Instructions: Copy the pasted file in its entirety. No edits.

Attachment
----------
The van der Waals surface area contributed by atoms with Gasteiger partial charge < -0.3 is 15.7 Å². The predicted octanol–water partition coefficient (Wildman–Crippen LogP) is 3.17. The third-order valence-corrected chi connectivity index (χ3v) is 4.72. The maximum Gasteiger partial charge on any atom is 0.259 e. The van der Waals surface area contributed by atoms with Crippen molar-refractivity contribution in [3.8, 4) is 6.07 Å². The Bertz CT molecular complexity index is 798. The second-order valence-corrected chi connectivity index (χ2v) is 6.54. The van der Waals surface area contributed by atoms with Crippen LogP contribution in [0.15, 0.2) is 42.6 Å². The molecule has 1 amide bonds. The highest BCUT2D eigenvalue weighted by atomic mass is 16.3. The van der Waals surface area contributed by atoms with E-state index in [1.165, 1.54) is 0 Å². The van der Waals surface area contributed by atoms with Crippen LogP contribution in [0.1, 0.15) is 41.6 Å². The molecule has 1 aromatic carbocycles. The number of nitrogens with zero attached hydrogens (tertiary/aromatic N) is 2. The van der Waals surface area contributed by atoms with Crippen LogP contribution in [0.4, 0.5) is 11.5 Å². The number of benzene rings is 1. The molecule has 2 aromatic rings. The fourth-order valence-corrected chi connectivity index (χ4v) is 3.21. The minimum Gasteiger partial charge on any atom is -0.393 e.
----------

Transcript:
The van der Waals surface area contributed by atoms with Gasteiger partial charge < -0.3 is 15.7 Å². The predicted octanol–water partition coefficient (Wildman–Crippen LogP) is 3.17. The third-order valence-corrected chi connectivity index (χ3v) is 4.72. The maximum Gasteiger partial charge on any atom is 0.259 e. The van der Waals surface area contributed by atoms with Crippen molar-refractivity contribution in [3.8, 4) is 6.07 Å². The Bertz CT molecular complexity index is 798. The second-order valence-corrected chi connectivity index (χ2v) is 6.54. The van der Waals surface area contributed by atoms with Crippen LogP contribution in [0.15, 0.2) is 42.6 Å². The molecule has 1 amide bonds. The highest BCUT2D eigenvalue weighted by atomic mass is 16.3. The van der Waals surface area contributed by atoms with E-state index in [1.165, 1.54) is 0 Å². The van der Waals surface area contributed by atoms with Crippen LogP contribution in [0.1, 0.15) is 41.6 Å². The molecule has 1 aromatic carbocycles. The number of nitrogens with zero attached hydrogens (tertiary/aromatic N) is 2. The van der Waals surface area contributed by atoms with Crippen LogP contribution in [0.4, 0.5) is 11.5 Å². The number of benzene rings is 1. The molecule has 2 aromatic rings. The fourth-order valence-corrected chi connectivity index (χ4v) is 3.21. The minimum Gasteiger partial charge on any atom is -0.393 e.